I currently have rubber valve stems, but am about to head to the store to pick up my order of metal valve stems.

I've had issues with one of the existing valve stems causing issues for whatever sensor is on that valve stem.

My truck has some stems that seem to be a mixture of rubber and metal, and I've had no issue with those.
The all rubber and the rubber with brass still have only the rubber attaching the valve stem to the wheel. I had the all rubber on my earlier truck and the RV has the rubber and brass ones currently but not for long.
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Old 04-13-2016, 05:21 PM   #38
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The original poster has been absent during all of this discussion , I still wonder what she thinks new tires will do as her complaint was that the trailer pulls to hard ? Will new tires give her more horsepower ?
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Old 04-13-2016, 05:32 PM   #39
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The original poster has been absent during all of this discussion , I still wonder what she thinks new tires will do as her complaint was that the trailer pulls to hard ? Will new tires give her more horsepower ?
No, they'll make it lighter

(I'm hoping that didn't mean that it pulls hard to one side, since if so there are other issues going on).
If the trailer has also got worse to pull than it was originally then there could be a whole bunch of issues that be the cause (other than flat tires) ...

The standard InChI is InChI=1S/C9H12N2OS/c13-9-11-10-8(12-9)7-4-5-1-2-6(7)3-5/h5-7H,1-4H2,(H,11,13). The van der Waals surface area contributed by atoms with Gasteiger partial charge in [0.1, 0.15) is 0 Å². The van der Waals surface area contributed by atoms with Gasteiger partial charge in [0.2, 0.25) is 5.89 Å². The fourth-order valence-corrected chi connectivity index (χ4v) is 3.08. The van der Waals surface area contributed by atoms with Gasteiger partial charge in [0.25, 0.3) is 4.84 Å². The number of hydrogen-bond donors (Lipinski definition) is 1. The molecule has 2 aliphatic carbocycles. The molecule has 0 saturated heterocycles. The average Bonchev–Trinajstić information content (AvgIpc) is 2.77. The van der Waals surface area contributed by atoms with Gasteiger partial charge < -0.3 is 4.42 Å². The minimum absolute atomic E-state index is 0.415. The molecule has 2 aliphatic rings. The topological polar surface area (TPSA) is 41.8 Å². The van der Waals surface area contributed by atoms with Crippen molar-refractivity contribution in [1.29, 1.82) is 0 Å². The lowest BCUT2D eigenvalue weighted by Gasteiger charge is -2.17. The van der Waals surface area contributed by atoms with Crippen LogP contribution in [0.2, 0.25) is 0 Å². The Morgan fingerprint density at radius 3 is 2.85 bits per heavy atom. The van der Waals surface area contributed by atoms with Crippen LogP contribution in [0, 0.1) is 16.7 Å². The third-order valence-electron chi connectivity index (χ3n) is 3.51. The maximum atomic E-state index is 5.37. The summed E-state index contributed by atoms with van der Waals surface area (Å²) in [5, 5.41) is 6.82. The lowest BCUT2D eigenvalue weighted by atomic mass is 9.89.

seized brakes or brake controller issue, bearings need lubing (and/or re-packing), brake-away cable pulled, etc etc
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Old 04-13-2016, 09:33 PM   #40
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It’s a fact. Vehicle manufacturers are responsible for setting your trailer’s recommended tire inflation pressures and putting that information in your trailer’s owner’s manual, on the tire placard and vehicle certification label.

Vehicle manufacturer recommended tire inflation pressures are the minimum pressures for the correct inflation of your tires. All tire manufacturers adhere to the vehicle manufacturer’s recommended tire inflation pressures for Original Equipment (OE) tires.

Replacement tires of a differed design, size or load range may have to be adjusted to a new recommended tire inflation pressure. That recommended inflation pressure must be sufficient to provide, at the very minimum, the load capacity the OE tires provided when properly inflated.

Every tire manufacturer has their in-house procedures. Those procedures are pretty much set in stone. They may be worded differently from manufacturer to manufacturer but the end results will be the same. They are called tire industry standards.

Here is an industry standard from a giant.

http://www.michelinman.com/US/en/help/how-to-choose-tires.html#tab-4

Industry standard about tire inflation pressures by another well known tire manufacturer.

http://us.coopertire.com/Tire-Safety/Tire-Safety-Tips/Proper-Tire-Inflation.aspx

Info from one of the ST tire manufacturer’s.

http://www.maxxis.com/trailer/trailer-warranty